Dahlen ​ told Cosmopolitan.com “I along with my editors felt compelled to shine a light on this secret prison of ‘shame’ some of us men live in.” The secret prison Dahlen is talking about was mentioned by one of the men in the essay who said, “I feel like I’m exposing a secret when my shirt comes off.”

 This photo essay hopefully opens the conversation on body image struggles for both sexes, but Dahlen fears that the discussion only happened because he pushed for it. The reason he doesn’t think men are talking is because “societal rules that say you are a man … you must not feel.”

25 Kickass Ways to Be Body Positive

1. Being critical of yourself is good but only to an extent, don’t overdo the self criticism bit. Try not to be too mean to yourself especially for the way your body is.

2. Don’t compare your body with someone else’s. Each body has its own pros and cons to deal with.

3. Look in the mirror and point out the good things about the image you see instead of the bad. It’s a good way to begin being body positive.

4. Celebrate your flaws. Stretch marks, pigmentation and tan are proof of all your memorable experiences like childbirth and camping on the hill top. Celebrate those!

5. Don’t take your weight too seriously; it’s simply a number.

The rest are here.

9 Body Positive Photographers Making Waves For Marginalized Bodies

Growing up, I never saw any imagery of fat women who looked like me in the media I was consuming, so today it makes me happy to see so much increased visibility for ladies of all shapes and sizes. I can’t help but thank the myriad of body positive photographers out there who work towards this visibility every day. Not to mention the plus size models who heat up Instagram with body positive photo shoots minute to minute, whose work also inarguably helps normalize the sight of fat bodies.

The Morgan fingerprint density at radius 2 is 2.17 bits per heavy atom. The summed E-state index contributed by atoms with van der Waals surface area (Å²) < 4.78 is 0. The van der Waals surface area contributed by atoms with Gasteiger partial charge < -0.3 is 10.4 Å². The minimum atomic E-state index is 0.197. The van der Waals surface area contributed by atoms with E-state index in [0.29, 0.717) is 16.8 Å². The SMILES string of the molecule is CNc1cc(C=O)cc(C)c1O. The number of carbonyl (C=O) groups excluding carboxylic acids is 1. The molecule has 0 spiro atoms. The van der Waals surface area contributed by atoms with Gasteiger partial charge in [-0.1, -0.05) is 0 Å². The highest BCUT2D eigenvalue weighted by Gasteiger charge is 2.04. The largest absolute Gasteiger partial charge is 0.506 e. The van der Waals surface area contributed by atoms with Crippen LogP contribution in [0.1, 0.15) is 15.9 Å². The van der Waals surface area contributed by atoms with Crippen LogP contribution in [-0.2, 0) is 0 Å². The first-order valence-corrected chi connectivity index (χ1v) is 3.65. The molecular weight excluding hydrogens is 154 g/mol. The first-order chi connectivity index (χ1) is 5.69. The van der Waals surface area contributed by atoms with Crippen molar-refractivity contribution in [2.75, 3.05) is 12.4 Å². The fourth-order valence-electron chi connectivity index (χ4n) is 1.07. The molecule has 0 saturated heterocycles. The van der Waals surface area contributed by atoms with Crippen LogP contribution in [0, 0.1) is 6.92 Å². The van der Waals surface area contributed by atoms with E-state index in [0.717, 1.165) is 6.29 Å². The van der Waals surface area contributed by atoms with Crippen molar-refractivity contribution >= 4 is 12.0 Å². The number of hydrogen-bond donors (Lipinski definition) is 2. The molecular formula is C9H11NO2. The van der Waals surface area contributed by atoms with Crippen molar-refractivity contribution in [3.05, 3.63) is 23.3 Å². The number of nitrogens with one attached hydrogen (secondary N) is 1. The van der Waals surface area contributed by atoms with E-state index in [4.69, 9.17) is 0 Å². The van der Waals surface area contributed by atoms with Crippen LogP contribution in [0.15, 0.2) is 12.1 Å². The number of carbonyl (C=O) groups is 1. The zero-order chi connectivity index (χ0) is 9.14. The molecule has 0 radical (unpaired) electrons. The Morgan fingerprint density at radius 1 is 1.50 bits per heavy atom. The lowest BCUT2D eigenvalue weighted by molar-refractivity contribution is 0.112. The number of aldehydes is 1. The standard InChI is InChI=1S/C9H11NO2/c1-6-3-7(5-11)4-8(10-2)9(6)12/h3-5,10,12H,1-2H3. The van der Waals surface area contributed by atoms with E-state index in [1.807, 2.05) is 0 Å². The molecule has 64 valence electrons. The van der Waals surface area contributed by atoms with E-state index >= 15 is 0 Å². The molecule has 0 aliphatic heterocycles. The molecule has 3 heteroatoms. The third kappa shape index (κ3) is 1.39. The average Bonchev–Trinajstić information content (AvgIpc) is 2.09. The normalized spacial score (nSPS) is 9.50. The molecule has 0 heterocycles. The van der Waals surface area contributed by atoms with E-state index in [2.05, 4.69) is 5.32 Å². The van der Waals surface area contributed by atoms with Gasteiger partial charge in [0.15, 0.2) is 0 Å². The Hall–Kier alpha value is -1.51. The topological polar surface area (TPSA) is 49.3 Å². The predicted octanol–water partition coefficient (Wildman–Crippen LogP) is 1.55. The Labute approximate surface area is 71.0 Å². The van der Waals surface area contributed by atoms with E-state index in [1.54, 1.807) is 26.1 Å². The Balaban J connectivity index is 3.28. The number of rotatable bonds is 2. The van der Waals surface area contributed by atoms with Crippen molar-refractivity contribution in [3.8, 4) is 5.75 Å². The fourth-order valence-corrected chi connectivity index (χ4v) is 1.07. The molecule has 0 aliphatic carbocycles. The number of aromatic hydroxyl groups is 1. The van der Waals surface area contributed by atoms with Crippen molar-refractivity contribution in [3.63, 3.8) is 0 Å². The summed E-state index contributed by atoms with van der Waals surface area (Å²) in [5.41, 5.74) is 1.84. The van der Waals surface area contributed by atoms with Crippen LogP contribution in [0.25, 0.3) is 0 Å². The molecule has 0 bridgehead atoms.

The notion that fat bodies exist shouldn’t be a revolutionary one, but there are still people out there who think that those who do not fit into rigid societal beauty standards do not deserve to be publicly visible. Visual imagery that challenges what society would deem so-called “imperfections” is, thus, undoubtedly necessary.

Oftentimes, however, I see a lot of praise for the people in front of the camera. While models are certainly crucial to the body positive movement, we shouldn’t forget to give some shine to the individuals behind the lens who dare to capture moments that make people uncomfortable. The work holds the purpose of trumping the way so many of us have been taught to interpret and judge beauty…..

Serena Williams’ amazing quote on body image

FOR Serena Williams, it’s simple. She doesn’t have time to be bullied.

The tennis icon, currently aiming for a fourth straight US Open crown, shut down the body shamers with a beautiful quote this week.

“It’s me, and I love me. I’ve learned to love me,” Williams told Good Morning America.

“I’ve been like this my whole life and I embrace me. I love how I look. I am a full woman and I’m strong, and I’m powerful, and I’m beautiful at the same time.”

Williams continued: “I don’t have time to be brought down, I’ve got too many things to do. I have grand slams to win, I have people to inspire, and that’s what I’m here for.”

 

Crossing into the fall on my new bike

We buy a lot of new bikes around this blog. I think I’ve documented most of the purchases here. And I might be a particularly good/bad person for accumulating bikes of many kinds. Just this past Christimas I got a new Cannondale road bike, a 2013 Cannondale Super Six Evo Ultegra Di2.

It’s certainly true that I write quite a bit about bikes and new bike lust. See New bike lust and How many bikes is too many? and My dream fleet.

I seem to attract bikes. This year I even won a bike thanks to the university’s green raffle that gave you one entry form each time you used your own coffee mug. Unbeknownst to me I had a friend (thanks Rob!) putting my name on his ballots every day. But I really didn’t need a another commuting bike so I gave that one to a neighbourhood friend whose bike had been stolen.

But now I have a new cyclocross bike! It’s also a Cannondale, a 2014 SuperX black Inc, with Stans Iron Cross wheels. How did that happen? Well, I’ve owned a cx bike for commuting for a few years and I really like it. I’ve also been watching friends do some fun looking gravel rides and thinking it would be fun to ride through the fall and into the early winter.